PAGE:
Part of the Holiday card tradition requires the sender to capture a photo or two of their children (and perfect black labrador) dressed to the nines, smiling broadly, and seemingly happy to be together. That alone can be hard to stomach as you look at your own children covered in candy cane-fused dirt and a carpet stained with what you hope was mud the dog tracked in.

Even worse is a Holiday card that includes a single-spaced, double-sided diatribe on how fantastic everyone in the family is doing. Little Jimmy excels at soccer, plays french horn, is captain of the debate team and never gets caught stealing money from your purse. And Susie is just so grown up now. A beautiful young woman. Of course she didn’t have three wine coolers and end up parking the car half on a mailbox.

To spice it up this Holiday season, consider sending the card you actually want to a friend or family member. Tell them how you really feel. The folks at Rated Cards have made it possible to combine distinctly beautiful and artistic cards with sentiments that might feel a bit more true-to-form this Holiday season.

Whether you just want someone to know you see through their bullshit…card-sample-successlessSuccessless: (1) failure to accomplish a goal or objective (2) your life

Or want to get together, but would murder yourself if it’s over someone say something about Day Drinking? Oh. That was me. Let’s get together soon.

Or want to express your condolences but not really pull any punches.card-sample-sorryloserSorry to hear about your loss. Loser.

These and many more Rated Cards just became available for pre-order at and will be just the thing to send this Holiday season if you’re ready to put an end to the Holiday card torture once and for all.

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Welcome to Your Life, Stranger

Fifteen billion odd years ago, give or take a billion, there was no universe. There was nothing. Except what some religions call the Word, or the Will or God. That’s not that much different from science calling it Energy. Whatever it was, it just was. Totally and completely enclosed in itself. Uniform, unchanging (there was no time remember), unending, unrelenting, uninspired and bored to shit.


Think about sitting in a first grade arithmetic class practicing addition. Sure, you might need a brush up course on the big numbers, especially if you’re from Boston, but after a few days you’d probably be one of the top kids in class. You’d be able to add and subtract even double and triple digit numbers without flaw and mostly without fail (it’s okay, we all make mistakes). No answer would escape you. There would be no whiteboard challenge you couldn’t handle. And since you’d be an adult, you wouldn’t even mind going to the whiteboard with a boner, especially if your teacher was Ms. Julie from Ridgemount Elementary (I’m on Facebook, call me!).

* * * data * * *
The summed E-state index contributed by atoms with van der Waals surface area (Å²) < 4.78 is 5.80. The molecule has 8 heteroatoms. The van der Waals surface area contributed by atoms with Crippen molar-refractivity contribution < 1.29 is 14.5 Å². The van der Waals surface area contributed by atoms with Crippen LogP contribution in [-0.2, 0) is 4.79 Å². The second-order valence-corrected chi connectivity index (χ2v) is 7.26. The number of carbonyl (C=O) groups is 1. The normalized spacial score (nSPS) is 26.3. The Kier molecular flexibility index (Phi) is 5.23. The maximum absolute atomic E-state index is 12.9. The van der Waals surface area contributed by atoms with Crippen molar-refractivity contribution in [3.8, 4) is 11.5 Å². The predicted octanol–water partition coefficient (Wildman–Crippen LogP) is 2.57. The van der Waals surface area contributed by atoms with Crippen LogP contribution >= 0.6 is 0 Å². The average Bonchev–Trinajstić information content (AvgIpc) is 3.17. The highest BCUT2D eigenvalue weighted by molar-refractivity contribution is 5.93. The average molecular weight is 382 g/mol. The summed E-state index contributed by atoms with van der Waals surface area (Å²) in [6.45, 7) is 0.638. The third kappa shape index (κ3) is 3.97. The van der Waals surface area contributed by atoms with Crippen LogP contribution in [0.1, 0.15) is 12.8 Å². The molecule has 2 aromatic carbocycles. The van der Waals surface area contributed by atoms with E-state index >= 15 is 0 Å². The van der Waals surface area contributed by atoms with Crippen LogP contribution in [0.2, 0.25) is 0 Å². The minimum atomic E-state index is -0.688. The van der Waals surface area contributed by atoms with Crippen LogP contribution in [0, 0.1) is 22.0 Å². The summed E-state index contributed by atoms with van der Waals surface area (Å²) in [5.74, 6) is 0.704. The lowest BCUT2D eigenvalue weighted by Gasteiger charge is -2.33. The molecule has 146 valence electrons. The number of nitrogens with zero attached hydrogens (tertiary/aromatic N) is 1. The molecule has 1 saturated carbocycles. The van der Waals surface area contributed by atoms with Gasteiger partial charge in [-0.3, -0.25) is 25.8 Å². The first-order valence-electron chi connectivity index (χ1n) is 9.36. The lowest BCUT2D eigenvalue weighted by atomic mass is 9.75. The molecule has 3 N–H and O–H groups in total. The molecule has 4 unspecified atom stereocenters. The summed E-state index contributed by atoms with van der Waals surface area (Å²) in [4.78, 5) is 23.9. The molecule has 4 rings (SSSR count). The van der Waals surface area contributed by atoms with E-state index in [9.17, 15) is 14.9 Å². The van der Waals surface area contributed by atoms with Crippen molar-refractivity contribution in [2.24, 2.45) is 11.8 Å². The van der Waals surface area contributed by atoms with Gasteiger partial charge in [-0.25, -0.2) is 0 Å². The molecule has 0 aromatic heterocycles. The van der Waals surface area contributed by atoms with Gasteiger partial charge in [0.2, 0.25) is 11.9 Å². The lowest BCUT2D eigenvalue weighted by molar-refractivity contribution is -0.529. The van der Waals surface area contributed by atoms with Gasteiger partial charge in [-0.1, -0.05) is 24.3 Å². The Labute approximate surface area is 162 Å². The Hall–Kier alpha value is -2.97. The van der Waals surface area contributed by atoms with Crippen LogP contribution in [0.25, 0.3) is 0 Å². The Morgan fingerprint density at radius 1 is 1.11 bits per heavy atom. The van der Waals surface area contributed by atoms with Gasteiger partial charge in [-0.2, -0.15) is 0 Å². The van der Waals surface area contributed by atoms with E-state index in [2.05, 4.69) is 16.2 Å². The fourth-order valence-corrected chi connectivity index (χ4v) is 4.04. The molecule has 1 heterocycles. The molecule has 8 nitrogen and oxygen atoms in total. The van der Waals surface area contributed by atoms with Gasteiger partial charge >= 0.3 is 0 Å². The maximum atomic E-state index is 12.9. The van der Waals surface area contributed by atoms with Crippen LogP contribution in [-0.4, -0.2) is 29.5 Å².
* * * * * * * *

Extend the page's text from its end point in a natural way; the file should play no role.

That said, even if Ms. Julie was there wearing her brown skirt that accidentally showed a bit of her slip, and even if you weren’t turned off because who wears a slip today anyway, eventually you would be bored beyond belief. There would be nothing in the first grade arithmetic curriculum that you didn’t know completely and utterly. There would be no challenge and no inspiration.

And this, I believe, is the experience that the Word/Will/God/Energy/It found itself in. Complete, mind-numbing boredom. If you’re that entity, before existence and time, you can’t have a thought or experience without knowing that thought or experience before you have it. There is nothing to experience because you are everything and you can’t experience yourself.

Then it comes to you. You need to try The Stranger.


If you haven’t already clicked on the definition, The Stranger is simple. You sit on your arm until it’s numb and then masturbate with it. Because you can’t feel the arm or hand, it’s like you’re getting diddled by a complete stranger. If you’re the universe, it means you can finally have an experience that is unique, different and most importantly new. It would be something, and after an eternity of nothing, you are desperate for something, anything.

So the Word/Will/God/Energy/It sits on its arm, and just like that the Big Bang starts the ball rolling. Like five foreign fingers dancing across your flesh, electrons and protons are suddenly interacting in ways that you experience for the first time. Time suddenly exists, so the concept of cause and effect can exist. Matter has properties that govern its actions and interactions, properties that serve to make it separate from each other. Suddenly not everything just Is. There is distinction. And to the Word/Will/God/Energy/It, that is deeply satisfying.

So welcome to your life. You’re basically a masturbation tool.